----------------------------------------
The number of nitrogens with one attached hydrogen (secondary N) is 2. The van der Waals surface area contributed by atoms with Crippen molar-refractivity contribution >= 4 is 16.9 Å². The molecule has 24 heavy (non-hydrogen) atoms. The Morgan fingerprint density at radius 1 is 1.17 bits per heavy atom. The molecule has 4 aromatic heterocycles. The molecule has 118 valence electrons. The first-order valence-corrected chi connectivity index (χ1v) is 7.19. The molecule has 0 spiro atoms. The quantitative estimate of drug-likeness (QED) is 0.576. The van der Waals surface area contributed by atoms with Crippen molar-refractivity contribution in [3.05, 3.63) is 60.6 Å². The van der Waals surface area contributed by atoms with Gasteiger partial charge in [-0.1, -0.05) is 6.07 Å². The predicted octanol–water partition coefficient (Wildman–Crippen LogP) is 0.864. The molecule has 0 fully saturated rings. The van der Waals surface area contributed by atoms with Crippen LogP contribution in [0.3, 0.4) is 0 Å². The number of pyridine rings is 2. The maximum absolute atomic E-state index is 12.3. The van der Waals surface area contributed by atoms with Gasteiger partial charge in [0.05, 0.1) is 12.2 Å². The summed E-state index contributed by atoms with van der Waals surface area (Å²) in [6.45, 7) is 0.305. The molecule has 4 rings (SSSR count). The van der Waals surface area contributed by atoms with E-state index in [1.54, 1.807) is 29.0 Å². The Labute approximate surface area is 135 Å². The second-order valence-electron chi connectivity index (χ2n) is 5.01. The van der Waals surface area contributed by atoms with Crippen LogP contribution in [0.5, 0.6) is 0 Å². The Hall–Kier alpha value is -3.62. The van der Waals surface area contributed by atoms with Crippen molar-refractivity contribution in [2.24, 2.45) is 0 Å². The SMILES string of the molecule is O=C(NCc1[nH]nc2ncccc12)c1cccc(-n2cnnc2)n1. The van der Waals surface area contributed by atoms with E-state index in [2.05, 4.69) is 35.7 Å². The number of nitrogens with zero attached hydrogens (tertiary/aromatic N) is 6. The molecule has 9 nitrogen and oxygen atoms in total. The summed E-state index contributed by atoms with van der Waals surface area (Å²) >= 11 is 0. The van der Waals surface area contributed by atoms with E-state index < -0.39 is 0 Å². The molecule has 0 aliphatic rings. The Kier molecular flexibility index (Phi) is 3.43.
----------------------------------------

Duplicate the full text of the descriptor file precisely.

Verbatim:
The number of nitrogens with one attached hydrogen (secondary N) is 2. The van der Waals surface area contributed by atoms with Crippen molar-refractivity contribution >= 4 is 16.9 Å². The molecule has 24 heavy (non-hydrogen) atoms. The Morgan fingerprint density at radius 1 is 1.17 bits per heavy atom. The molecule has 4 aromatic heterocycles. The molecule has 118 valence electrons. The first-order valence-corrected chi connectivity index (χ1v) is 7.19. The molecule has 0 spiro atoms. The quantitative estimate of drug-likeness (QED) is 0.576. The van der Waals surface area contributed by atoms with Crippen molar-refractivity contribution in [3.05, 3.63) is 60.6 Å². The van der Waals surface area contributed by atoms with Gasteiger partial charge in [-0.1, -0.05) is 6.07 Å². The predicted octanol–water partition coefficient (Wildman–Crippen LogP) is 0.864. The molecule has 0 fully saturated rings. The van der Waals surface area contributed by atoms with Crippen LogP contribution in [0.3, 0.4) is 0 Å². The number of pyridine rings is 2. The maximum absolute atomic E-state index is 12.3. The van der Waals surface area contributed by atoms with Gasteiger partial charge in [0.05, 0.1) is 12.2 Å². The summed E-state index contributed by atoms with van der Waals surface area (Å²) in [6.45, 7) is 0.305. The molecule has 4 rings (SSSR count). The van der Waals surface area contributed by atoms with E-state index in [1.54, 1.807) is 29.0 Å². The Labute approximate surface area is 135 Å². The second-order valence-electron chi connectivity index (χ2n) is 5.01. The van der Waals surface area contributed by atoms with Crippen LogP contribution in [0.5, 0.6) is 0 Å². The Hall–Kier alpha value is -3.62. The van der Waals surface area contributed by atoms with Crippen molar-refractivity contribution in [2.24, 2.45) is 0 Å². The SMILES string of the molecule is O=C(NCc1[nH]nc2ncccc12)c1cccc(-n2cnnc2)n1. The van der Waals surface area contributed by atoms with E-state index in [2.05, 4.69) is 35.7 Å². The number of nitrogens with zero attached hydrogens (tertiary/aromatic N) is 6. The molecule has 9 nitrogen and oxygen atoms in total. The summed E-state index contributed by atoms with van der Waals surface area (Å²) >= 11 is 0. The van der Waals surface area contributed by atoms with E-state index < -0.39 is 0 Å². The molecule has 0 aliphatic rings. The Kier molecular flexibility index (Phi) is 3.43.